Here's a link from Midway USA. Get the right one for your size safe. Yes, they plug in. Basically they are like a heating pad.

    MidwayUSA - Golden Rod

  9. #9
    Ex Member Array Ram Rod's Avatar
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  10. #10
    Senior Member Array glock21guy's Avatar
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    You can also rejuvenate desiccant in the oven. If you are using Tyvek set the oven to 245 Deg F. Silica gel, or bentonite clay an be set as low as 220 Deg F. The time rages from 2-3 hours all the way to 24 hours in the oven. 2-3 would be my suggestion.
    Aaron

    If you don't protect your self, who will?

  11. #11
    Member Array halfcrazy's Avatar
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    Thanks for that link RamRod my local dealer is getting 19.99 guess i know where to buy them now

  12. #12
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    I use the Remington mini-dehumidifier. Recharges overnight by plugging into a standard wall outlet. Works great, costs $24.99 from Cabelas.

  13. #13
    Member Array chuck brick's Avatar
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    I'm cheap.
    I collect the assorted dessicant pillows from electronics, at work, kids toys, etc., that are normally discarded, and put them under the false floor of my safe. A regular food dehydrater can recharge them overnight, and they last a long time. Central Texas is more humid than most people think, but nothing like Florida or SE Texas/Louisiana, or I'd recharge them at least every couple of months or so.
    Also, a trick I learned from my Grandfather (fascinating man...): I took the inside panel off my safe door, and put a Spam can filled about half-way with light oil (Kerosene or penetrating oil works, Low-Odor Mineral Spirits - paint thinner - is best) with a lightly crumpled paper towel to keep it from sloshing, in the bottom of the door then replaced the panel. Oil vapor will help displace moisture and keep the lock lubricated, but the dessicant won't be affected by it as long as there is no contact between them. Check the oil level in the can about once a year, or as often deemed necessary once you figure out the evaporation rate. You may even want to put another such can on the top shelf of your safe, depending on how severe your situation is.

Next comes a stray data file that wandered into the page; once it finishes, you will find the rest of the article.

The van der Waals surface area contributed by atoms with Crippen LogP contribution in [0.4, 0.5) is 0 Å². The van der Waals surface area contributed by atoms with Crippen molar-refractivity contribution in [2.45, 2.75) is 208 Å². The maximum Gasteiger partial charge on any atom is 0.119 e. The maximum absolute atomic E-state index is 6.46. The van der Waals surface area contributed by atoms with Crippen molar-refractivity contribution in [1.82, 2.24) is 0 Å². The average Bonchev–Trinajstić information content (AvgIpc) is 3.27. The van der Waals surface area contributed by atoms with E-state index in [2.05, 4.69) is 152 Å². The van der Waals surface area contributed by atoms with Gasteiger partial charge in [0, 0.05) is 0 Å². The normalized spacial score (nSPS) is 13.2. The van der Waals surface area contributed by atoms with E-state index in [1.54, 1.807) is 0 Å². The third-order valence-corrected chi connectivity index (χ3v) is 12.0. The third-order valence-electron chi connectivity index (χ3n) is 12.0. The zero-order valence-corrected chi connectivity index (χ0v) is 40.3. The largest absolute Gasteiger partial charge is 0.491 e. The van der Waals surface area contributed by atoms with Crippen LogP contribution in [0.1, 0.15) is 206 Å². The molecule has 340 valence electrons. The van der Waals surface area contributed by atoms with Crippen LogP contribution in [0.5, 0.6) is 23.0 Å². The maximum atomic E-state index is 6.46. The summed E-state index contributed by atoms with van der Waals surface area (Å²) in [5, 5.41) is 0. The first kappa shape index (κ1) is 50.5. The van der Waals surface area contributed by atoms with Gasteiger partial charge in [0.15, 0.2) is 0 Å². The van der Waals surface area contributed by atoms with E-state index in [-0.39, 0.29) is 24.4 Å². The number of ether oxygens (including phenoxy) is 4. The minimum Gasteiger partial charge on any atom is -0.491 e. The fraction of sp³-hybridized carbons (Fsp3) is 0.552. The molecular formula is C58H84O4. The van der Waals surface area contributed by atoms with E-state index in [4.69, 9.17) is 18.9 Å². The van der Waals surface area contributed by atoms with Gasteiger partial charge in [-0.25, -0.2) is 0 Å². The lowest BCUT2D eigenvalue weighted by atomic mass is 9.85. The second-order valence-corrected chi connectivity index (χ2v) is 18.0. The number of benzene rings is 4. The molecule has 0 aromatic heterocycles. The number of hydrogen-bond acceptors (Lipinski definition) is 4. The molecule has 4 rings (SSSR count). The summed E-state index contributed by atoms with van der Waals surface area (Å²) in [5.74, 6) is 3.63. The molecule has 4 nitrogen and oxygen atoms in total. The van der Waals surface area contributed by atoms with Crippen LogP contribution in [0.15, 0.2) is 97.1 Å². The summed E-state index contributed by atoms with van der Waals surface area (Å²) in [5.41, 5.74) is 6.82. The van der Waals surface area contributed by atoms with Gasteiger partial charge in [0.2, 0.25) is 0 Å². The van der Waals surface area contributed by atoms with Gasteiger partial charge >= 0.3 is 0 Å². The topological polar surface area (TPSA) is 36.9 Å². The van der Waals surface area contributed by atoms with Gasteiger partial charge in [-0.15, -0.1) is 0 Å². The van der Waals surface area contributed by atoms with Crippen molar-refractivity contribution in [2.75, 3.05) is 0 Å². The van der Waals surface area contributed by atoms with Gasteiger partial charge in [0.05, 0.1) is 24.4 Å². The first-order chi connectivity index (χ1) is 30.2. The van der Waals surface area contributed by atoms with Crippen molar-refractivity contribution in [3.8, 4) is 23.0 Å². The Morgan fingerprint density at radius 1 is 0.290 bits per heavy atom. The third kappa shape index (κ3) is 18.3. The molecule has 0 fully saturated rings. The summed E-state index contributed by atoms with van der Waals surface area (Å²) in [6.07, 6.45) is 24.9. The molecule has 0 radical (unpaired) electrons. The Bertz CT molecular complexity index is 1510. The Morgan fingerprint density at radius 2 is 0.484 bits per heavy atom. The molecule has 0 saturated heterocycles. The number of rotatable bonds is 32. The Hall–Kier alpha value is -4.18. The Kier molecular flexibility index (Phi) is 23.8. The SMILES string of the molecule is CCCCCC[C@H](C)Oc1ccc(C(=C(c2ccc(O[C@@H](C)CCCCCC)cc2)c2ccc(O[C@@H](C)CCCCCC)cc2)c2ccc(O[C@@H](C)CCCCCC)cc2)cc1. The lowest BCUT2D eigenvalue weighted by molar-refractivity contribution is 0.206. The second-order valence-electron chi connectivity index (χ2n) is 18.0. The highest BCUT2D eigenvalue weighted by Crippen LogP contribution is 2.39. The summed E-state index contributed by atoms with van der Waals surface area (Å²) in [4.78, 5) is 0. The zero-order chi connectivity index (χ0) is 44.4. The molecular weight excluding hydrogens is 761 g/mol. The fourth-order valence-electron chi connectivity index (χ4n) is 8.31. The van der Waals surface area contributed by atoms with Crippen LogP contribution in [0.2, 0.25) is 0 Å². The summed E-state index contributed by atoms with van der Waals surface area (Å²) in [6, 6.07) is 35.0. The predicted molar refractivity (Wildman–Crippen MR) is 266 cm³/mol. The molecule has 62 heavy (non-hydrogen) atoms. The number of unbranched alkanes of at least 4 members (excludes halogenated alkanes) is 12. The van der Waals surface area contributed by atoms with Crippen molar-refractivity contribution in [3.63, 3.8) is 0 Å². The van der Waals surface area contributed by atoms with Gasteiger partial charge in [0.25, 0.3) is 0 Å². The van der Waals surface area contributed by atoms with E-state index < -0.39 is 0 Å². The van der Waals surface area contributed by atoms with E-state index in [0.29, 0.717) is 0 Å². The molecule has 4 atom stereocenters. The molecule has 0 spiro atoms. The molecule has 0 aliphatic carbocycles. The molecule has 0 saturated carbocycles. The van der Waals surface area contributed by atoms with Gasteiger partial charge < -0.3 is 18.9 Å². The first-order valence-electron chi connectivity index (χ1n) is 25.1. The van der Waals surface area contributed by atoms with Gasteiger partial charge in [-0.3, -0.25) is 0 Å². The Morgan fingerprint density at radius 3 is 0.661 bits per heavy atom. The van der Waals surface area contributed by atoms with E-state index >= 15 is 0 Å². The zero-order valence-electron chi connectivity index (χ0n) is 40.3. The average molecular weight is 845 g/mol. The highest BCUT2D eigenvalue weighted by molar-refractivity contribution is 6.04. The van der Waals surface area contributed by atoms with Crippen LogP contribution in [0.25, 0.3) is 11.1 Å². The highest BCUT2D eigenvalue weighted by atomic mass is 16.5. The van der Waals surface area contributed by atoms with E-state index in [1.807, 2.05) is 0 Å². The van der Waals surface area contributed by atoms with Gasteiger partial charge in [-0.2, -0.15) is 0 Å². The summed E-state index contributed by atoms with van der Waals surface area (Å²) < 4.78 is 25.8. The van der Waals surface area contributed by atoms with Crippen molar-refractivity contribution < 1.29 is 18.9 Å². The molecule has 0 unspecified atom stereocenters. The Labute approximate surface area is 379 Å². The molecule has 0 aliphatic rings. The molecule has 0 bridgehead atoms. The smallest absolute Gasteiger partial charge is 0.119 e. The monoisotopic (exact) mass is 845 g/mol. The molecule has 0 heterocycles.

Stay safe,

    Chuck Brick.
    Why do I use 230 gr. for my .45acp?
    Because I can't find a source of 250 gr!
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  14. #14
    Senior Member Array ridurall's Avatar
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    I don't keep any rest preventitive in my vaults and I've kept guns in them since 1983. They are in my living room and never rusted any of my guns. I keep the house about the same temperature year round and never put the safes in our below ground tornado shelter because of the chance of mosture. Are you not keeping the safe in your living quarters? If it's in a place that can change temperature quickly your guns will sweat.
    Life member NRA since 1983
    I carry a Kimber Ultra Carry II in a Crossbreed SuperTuck. My wife carries a Walther PPS .40 w/Crossbreed holster.

  15. #15
    Senior Member Array Roadrunner's Avatar
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    The thing is that this is a small safe (about the size of a shoebox) with no fireproofing capability. It's in my room so I can keep my two daily carry weapons in there, easy to access. The rest of the herd lives in a bigger firesafe in the basement that doesn't seem to have this trouble (I checked yesterday). This is the first trouble I've had with the little safe since I put it in nearly a year ago, so I'm still not quite sure of the cause. All I know is it got wet inside and I sure didn't spill anything on it. The safe might just have to move, which sucks because this location works very well for hiding it. Thanks for the suggestions on desiccants.
    - Kurt
    “Freedom is the sure possession of those alone who have the courage to defend it.” ~Pericles of Athens
    Primary Carry - Colt Commander .45 in a Brommeland Max-Con V